In 1811 the Smith family moved from Royalton, Vermont, to Lebanon, New Hampshire. Upon settling in New Hampshire, Lucy felt like the family was in the midst of economic recovery. She began laying aside stores and enrolled the eldest children in school. Another daughter, Catharine, was born in 1812. The family was successful until 1813, when typhoid fever struck the area, and all the Smith children fell ill. Sophronia was the most seriously ill, but was miraculously healed. Typhoid settled in the shoulder and then leg of Joseph Smith, Jr., resulting in bone surgery and many months of recovery. The epidemic killed 6,000 people in the Connecticut River valley. When the sickness and its attendant trials abated, the Smiths found themselves in “low circumstances.” The family moved to Norwich, Vermont, to work as tenant farmers. They experienced three successive years of crop failure in Vermont. A son, Don Carlos, was born there in 1816. The family relocated to Palmyra, New York. Joseph Smith, Sr. had gone ahead, and the man commissioned to transport Lucy and her children turned out to be unscrupulous. Lucy had to commandeer her own wagon, and she arrived in Palmyra with her eight children under her own power with “a small portion of my effects, my babes, and two cents in money” (Proctor, ed., p. 86). Some of the journey was made through snow, and the dishonest mover forced Joseph Jr. to walk on his injured leg.

Joseph Smith is Chosen to Restore the Gospel of Christ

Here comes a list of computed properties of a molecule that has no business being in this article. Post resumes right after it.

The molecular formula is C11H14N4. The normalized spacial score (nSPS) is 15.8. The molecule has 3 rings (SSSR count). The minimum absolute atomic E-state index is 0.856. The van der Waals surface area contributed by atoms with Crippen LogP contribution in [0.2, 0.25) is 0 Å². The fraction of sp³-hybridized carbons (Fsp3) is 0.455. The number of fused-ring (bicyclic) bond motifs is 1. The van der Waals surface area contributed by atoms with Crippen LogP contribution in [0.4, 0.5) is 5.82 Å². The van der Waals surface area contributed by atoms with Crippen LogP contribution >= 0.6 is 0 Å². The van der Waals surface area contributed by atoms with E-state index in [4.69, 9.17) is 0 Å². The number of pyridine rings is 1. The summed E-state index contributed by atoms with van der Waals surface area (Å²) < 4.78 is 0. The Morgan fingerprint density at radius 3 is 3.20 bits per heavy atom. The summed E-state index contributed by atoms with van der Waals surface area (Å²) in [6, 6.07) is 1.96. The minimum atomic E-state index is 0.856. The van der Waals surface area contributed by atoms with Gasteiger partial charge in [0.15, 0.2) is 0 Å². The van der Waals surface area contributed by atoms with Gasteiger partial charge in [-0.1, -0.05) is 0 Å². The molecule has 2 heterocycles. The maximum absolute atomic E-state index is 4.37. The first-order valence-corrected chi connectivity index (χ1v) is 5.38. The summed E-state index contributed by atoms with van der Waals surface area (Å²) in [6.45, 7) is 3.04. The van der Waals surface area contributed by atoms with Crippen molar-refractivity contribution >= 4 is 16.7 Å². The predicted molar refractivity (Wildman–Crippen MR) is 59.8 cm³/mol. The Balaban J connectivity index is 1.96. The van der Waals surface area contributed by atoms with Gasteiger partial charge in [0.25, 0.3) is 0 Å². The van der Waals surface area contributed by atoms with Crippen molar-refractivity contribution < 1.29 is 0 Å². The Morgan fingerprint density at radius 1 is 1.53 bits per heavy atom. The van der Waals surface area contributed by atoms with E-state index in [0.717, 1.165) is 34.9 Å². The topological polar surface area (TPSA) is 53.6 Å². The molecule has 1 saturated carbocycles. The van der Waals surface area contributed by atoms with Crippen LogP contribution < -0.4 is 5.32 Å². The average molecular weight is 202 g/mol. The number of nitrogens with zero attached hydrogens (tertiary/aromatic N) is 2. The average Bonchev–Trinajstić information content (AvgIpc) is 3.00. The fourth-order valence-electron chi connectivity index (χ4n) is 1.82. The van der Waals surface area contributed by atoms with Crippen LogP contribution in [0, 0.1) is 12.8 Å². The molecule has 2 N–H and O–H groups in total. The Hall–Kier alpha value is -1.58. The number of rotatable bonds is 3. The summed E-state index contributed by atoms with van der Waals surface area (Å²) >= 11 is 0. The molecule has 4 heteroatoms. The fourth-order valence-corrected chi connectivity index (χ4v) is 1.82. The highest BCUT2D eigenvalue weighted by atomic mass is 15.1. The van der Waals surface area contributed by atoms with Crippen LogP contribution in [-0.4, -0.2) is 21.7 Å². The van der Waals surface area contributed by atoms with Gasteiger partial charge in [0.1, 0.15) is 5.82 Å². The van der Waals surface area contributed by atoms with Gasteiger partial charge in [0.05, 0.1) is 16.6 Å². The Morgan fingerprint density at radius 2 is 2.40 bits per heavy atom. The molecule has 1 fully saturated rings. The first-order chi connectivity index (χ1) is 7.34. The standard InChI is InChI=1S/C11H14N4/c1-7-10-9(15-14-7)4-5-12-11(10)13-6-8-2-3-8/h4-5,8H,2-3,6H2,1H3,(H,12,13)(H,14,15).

It was in Palmyra, as the Smith family was investigating the local churches, that Joseph Smith, Jr. experienced what members of The Church of Jesus Christ of Latter-day Saints call the First Vision. In 1820, Joseph, then aged 14, had retired to the woods to ask the Lord which church was correct. He returned from the grove with news that would make the prior trials of the family seem trivial. The moment he confessed the vision to his favorite pastor, persecution against him and the family began, and would never cease. In 1821 Lucy bore her youngest child, Lucy. In 1822 the Smiths were making arrangements to build a suitable home. Joseph worked along with the family in spite of persecution. But in September of 1823, he was visited by an angel, who explained to Joseph that an ancient book written on golden pages was buried nearby, and that Joseph would retrieve and translate the book.

The entire family believed Joseph wholeheartedly as he laid before them stories of Book of Mormon peoples and the principles of the restored gospel. Said Lucy,

In the course of our evening conversations, Joseph gave us some of the most amusing recitals which could be imagined. He would describe the ancient inhabitants of this continent, their dress, their manner of traveling, the animals which they rode, the cities that they built, and the structure of their buildings with every particular, their mode of warfare, and their religious worship as specifically as though he had spent his life with them” (Proctor, ed., p. 112).

Of the restored gospel that Joseph taught them, she said,

This caused us greatly to rejoice, the sweetest union and happiness pervaded our house, and tranquility reigned in our midst.

The restoration of the gospel of Jesus Christ was absolutely a family endeavor. It is doubtful Joseph could have accomplished it on his own. Lucy shed her motherly concern on new converts as they joined the faith. She exercised charity both in emotional and material ways, feeding converts who arrived without food, finding housing, and managing other women’s children as well as her own. Lucy and the Smith family sacrificed their reputation and safety to uphold the new church and Joseph’s work. Joseph called the Saints to gather in Kirtland, Ohio, and Lucy managed those gatherers who were the least prepared and most complaining. During the journey from Waterloo, New York, to Kirtland, Lucy preached the gospel to anyone who would hear, arranged steerage on the river and rooms during rainstorms. At one point, the river was clogged with ice. Lucy roused all the passengers to unified prayer, and the ice miraculously parted, creating a pathway just large enough for the riverboat.